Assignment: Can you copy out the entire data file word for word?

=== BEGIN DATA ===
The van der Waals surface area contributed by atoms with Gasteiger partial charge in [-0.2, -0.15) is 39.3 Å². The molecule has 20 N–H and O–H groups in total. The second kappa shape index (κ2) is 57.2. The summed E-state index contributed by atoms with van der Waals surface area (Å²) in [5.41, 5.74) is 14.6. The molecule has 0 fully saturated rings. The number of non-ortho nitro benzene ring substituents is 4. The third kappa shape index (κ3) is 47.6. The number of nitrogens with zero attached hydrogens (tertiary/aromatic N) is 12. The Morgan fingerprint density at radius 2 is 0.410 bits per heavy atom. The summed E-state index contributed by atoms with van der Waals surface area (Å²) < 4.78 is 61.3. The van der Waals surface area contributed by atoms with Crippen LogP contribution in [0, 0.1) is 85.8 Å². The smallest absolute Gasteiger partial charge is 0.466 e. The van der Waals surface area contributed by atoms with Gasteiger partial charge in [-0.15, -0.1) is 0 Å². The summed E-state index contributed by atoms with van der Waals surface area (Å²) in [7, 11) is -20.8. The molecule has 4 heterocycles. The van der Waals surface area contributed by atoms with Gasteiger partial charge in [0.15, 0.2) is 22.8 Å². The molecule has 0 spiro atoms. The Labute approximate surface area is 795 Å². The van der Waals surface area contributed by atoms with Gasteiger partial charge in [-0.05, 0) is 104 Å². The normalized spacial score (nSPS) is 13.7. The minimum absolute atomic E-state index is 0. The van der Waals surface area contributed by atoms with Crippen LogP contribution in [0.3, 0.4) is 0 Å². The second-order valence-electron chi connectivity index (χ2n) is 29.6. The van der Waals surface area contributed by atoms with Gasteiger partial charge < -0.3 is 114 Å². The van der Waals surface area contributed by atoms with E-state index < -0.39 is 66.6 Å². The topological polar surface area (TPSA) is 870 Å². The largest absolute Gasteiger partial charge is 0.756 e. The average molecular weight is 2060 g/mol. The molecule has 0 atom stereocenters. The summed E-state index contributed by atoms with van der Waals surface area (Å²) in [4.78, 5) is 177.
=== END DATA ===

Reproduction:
The van der Waals surface area contributed by atoms with Gasteiger partial charge in [-0.2, -0.15) is 39.3 Å². The molecule has 20 N–H and O–H groups in total. The second kappa shape index (κ2) is 57.2. The summed E-state index contributed by atoms with van der Waals surface area (Å²) in [5.41, 5.74) is 14.6. The molecule has 0 fully saturated rings. The number of non-ortho nitro benzene ring substituents is 4. The third kappa shape index (κ3) is 47.6. The number of nitrogens with zero attached hydrogens (tertiary/aromatic N) is 12. The Morgan fingerprint density at radius 2 is 0.410 bits per heavy atom. The summed E-state index contributed by atoms with van der Waals surface area (Å²) < 4.78 is 61.3. The van der Waals surface area contributed by atoms with Crippen LogP contribution in [0, 0.1) is 85.8 Å². The smallest absolute Gasteiger partial charge is 0.466 e. The van der Waals surface area contributed by atoms with Gasteiger partial charge in [-0.15, -0.1) is 0 Å². The summed E-state index contributed by atoms with van der Waals surface area (Å²) in [7, 11) is -20.8. The molecule has 4 heterocycles. The van der Waals surface area contributed by atoms with Gasteiger partial charge in [0.15, 0.2) is 22.8 Å². The molecule has 0 spiro atoms. The Labute approximate surface area is 795 Å². The van der Waals surface area contributed by atoms with Gasteiger partial charge in [-0.05, 0) is 104 Å². The normalized spacial score (nSPS) is 13.7. The minimum absolute atomic E-state index is 0. The van der Waals surface area contributed by atoms with Crippen LogP contribution in [0.3, 0.4) is 0 Å². The second-order valence-electron chi connectivity index (χ2n) is 29.6. The van der Waals surface area contributed by atoms with Gasteiger partial charge < -0.3 is 114 Å². The van der Waals surface area contributed by atoms with E-state index < -0.39 is 66.6 Å². The topological polar surface area (TPSA) is 870 Å². The largest absolute Gasteiger partial charge is 0.756 e. The average molecular weight is 2060 g/mol. The molecule has 0 atom stereocenters. The summed E-state index contributed by atoms with van der Waals surface area (Å²) in [4.78, 5) is 177.